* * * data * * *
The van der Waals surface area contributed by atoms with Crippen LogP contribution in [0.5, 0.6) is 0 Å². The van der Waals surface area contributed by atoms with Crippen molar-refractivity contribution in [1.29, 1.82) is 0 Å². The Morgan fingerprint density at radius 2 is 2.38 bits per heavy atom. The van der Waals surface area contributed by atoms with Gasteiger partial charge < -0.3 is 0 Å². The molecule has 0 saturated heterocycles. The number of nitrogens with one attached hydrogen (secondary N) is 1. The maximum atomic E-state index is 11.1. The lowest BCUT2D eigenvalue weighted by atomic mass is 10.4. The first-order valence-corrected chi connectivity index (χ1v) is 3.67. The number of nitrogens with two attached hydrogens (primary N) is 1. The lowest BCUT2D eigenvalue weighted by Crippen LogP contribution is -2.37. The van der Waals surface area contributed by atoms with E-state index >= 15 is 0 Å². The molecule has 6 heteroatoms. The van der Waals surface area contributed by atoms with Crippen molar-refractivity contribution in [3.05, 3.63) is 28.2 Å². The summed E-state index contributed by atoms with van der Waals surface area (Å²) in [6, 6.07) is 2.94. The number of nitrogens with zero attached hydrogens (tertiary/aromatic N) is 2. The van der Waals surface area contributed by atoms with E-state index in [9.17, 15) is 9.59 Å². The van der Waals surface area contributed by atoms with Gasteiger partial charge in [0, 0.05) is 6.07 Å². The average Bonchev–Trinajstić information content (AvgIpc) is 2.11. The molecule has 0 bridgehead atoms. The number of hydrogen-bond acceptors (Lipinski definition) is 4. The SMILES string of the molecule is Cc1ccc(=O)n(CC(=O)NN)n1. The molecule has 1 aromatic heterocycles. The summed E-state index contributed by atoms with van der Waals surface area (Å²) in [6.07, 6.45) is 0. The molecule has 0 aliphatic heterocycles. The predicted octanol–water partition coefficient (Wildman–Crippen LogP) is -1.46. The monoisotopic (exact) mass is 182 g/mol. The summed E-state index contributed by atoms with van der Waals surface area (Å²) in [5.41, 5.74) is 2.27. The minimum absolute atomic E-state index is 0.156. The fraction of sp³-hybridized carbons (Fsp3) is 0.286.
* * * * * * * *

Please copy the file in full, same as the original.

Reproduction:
The van der Waals surface area contributed by atoms with Crippen LogP contribution in [0.5, 0.6) is 0 Å². The van der Waals surface area contributed by atoms with Crippen molar-refractivity contribution in [1.29, 1.82) is 0 Å². The Morgan fingerprint density at radius 2 is 2.38 bits per heavy atom. The van der Waals surface area contributed by atoms with Gasteiger partial charge < -0.3 is 0 Å². The molecule has 0 saturated heterocycles. The number of nitrogens with one attached hydrogen (secondary N) is 1. The maximum atomic E-state index is 11.1. The lowest BCUT2D eigenvalue weighted by atomic mass is 10.4. The first-order valence-corrected chi connectivity index (χ1v) is 3.67. The number of nitrogens with two attached hydrogens (primary N) is 1. The lowest BCUT2D eigenvalue weighted by Crippen LogP contribution is -2.37. The van der Waals surface area contributed by atoms with E-state index >= 15 is 0 Å². The molecule has 6 heteroatoms. The van der Waals surface area contributed by atoms with Crippen molar-refractivity contribution in [3.05, 3.63) is 28.2 Å². The summed E-state index contributed by atoms with van der Waals surface area (Å²) in [6, 6.07) is 2.94. The number of nitrogens with zero attached hydrogens (tertiary/aromatic N) is 2. The van der Waals surface area contributed by atoms with E-state index in [9.17, 15) is 9.59 Å². The van der Waals surface area contributed by atoms with Gasteiger partial charge in [0, 0.05) is 6.07 Å². The average Bonchev–Trinajstić information content (AvgIpc) is 2.11. The molecule has 0 bridgehead atoms. The number of hydrogen-bond acceptors (Lipinski definition) is 4. The SMILES string of the molecule is Cc1ccc(=O)n(CC(=O)NN)n1. The molecule has 1 aromatic heterocycles. The summed E-state index contributed by atoms with van der Waals surface area (Å²) in [6.07, 6.45) is 0. The molecule has 0 aliphatic heterocycles. The predicted octanol–water partition coefficient (Wildman–Crippen LogP) is -1.46. The monoisotopic (exact) mass is 182 g/mol. The summed E-state index contributed by atoms with van der Waals surface area (Å²) in [5.41, 5.74) is 2.27. The minimum absolute atomic E-state index is 0.156. The fraction of sp³-hybridized carbons (Fsp3) is 0.286.